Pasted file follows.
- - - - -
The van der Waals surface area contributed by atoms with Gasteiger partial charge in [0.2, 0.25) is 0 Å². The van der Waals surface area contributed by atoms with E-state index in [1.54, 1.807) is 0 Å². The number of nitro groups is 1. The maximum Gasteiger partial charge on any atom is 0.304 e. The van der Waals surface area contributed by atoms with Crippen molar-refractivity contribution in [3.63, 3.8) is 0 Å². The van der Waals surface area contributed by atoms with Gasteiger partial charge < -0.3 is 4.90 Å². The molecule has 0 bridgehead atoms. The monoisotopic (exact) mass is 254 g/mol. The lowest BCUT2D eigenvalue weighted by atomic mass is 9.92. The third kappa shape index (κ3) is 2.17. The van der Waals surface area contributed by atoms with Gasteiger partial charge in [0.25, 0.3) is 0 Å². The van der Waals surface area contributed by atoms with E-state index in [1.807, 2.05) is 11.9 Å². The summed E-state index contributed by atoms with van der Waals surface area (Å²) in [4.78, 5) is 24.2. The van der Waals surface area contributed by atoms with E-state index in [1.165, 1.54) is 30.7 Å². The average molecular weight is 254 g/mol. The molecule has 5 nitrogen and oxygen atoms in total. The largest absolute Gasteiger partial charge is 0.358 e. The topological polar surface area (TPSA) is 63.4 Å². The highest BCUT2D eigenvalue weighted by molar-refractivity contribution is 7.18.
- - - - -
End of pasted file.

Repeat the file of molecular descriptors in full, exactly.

The van der Waals surface area contributed by atoms with Gasteiger partial charge in [0.2, 0.25) is 0 Å². The van der Waals surface area contributed by atoms with E-state index in [1.54, 1.807) is 0 Å². The number of nitro groups is 1. The maximum Gasteiger partial charge on any atom is 0.304 e. The van der Waals surface area contributed by atoms with Crippen molar-refractivity contribution in [3.63, 3.8) is 0 Å². The van der Waals surface area contributed by atoms with Gasteiger partial charge < -0.3 is 4.90 Å². The molecule has 0 bridgehead atoms. The monoisotopic (exact) mass is 254 g/mol. The lowest BCUT2D eigenvalue weighted by atomic mass is 9.92. The third kappa shape index (κ3) is 2.17. The van der Waals surface area contributed by atoms with Gasteiger partial charge in [0.25, 0.3) is 0 Å². The van der Waals surface area contributed by atoms with E-state index in [1.807, 2.05) is 11.9 Å². The summed E-state index contributed by atoms with van der Waals surface area (Å²) in [4.78, 5) is 24.2. The van der Waals surface area contributed by atoms with E-state index in [1.165, 1.54) is 30.7 Å². The average molecular weight is 254 g/mol. The molecule has 5 nitrogen and oxygen atoms in total. The largest absolute Gasteiger partial charge is 0.358 e. The topological polar surface area (TPSA) is 63.4 Å². The highest BCUT2D eigenvalue weighted by molar-refractivity contribution is 7.18.